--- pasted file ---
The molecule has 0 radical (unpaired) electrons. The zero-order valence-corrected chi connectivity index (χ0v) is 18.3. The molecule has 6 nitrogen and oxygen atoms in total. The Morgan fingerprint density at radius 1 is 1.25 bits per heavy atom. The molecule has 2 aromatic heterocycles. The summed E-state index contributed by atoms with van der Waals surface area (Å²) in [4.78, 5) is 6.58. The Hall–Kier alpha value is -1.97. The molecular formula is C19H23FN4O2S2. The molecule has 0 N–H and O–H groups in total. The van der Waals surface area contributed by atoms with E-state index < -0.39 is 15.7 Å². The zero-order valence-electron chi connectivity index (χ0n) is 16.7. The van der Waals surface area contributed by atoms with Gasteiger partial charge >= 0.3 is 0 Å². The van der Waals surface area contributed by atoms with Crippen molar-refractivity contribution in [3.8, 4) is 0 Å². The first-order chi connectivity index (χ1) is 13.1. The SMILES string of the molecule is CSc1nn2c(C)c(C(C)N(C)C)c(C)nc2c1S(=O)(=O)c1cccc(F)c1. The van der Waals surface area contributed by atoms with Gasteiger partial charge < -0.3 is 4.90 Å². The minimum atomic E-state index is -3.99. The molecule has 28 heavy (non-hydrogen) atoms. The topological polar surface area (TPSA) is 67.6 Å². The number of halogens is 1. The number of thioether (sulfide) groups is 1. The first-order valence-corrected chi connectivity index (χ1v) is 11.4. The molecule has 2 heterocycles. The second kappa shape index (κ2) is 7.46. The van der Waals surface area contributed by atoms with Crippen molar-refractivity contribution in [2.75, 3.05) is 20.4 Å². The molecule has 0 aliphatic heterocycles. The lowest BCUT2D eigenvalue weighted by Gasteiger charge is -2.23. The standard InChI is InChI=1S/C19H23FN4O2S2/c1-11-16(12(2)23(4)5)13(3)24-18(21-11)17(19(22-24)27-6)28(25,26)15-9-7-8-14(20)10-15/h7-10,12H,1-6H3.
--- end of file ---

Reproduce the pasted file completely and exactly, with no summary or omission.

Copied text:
The molecule has 0 radical (unpaired) electrons. The zero-order valence-corrected chi connectivity index (χ0v) is 18.3. The molecule has 6 nitrogen and oxygen atoms in total. The Morgan fingerprint density at radius 1 is 1.25 bits per heavy atom. The molecule has 2 aromatic heterocycles. The summed E-state index contributed by atoms with van der Waals surface area (Å²) in [4.78, 5) is 6.58. The Hall–Kier alpha value is -1.97. The molecular formula is C19H23FN4O2S2. The molecule has 0 N–H and O–H groups in total. The van der Waals surface area contributed by atoms with E-state index < -0.39 is 15.7 Å². The zero-order valence-electron chi connectivity index (χ0n) is 16.7. The van der Waals surface area contributed by atoms with Gasteiger partial charge >= 0.3 is 0 Å². The van der Waals surface area contributed by atoms with Crippen molar-refractivity contribution in [3.8, 4) is 0 Å². The first-order chi connectivity index (χ1) is 13.1. The SMILES string of the molecule is CSc1nn2c(C)c(C(C)N(C)C)c(C)nc2c1S(=O)(=O)c1cccc(F)c1. The van der Waals surface area contributed by atoms with Gasteiger partial charge < -0.3 is 4.90 Å². The minimum atomic E-state index is -3.99. The molecule has 28 heavy (non-hydrogen) atoms. The topological polar surface area (TPSA) is 67.6 Å². The number of halogens is 1. The number of thioether (sulfide) groups is 1. The first-order valence-corrected chi connectivity index (χ1v) is 11.4. The molecule has 2 heterocycles. The second kappa shape index (κ2) is 7.46. The van der Waals surface area contributed by atoms with Crippen molar-refractivity contribution in [2.75, 3.05) is 20.4 Å². The molecule has 0 aliphatic heterocycles. The lowest BCUT2D eigenvalue weighted by Gasteiger charge is -2.23. The standard InChI is InChI=1S/C19H23FN4O2S2/c1-11-16(12(2)23(4)5)13(3)24-18(21-11)17(19(22-24)27-6)28(25,26)15-9-7-8-14(20)10-15/h7-10,12H,1-6H3.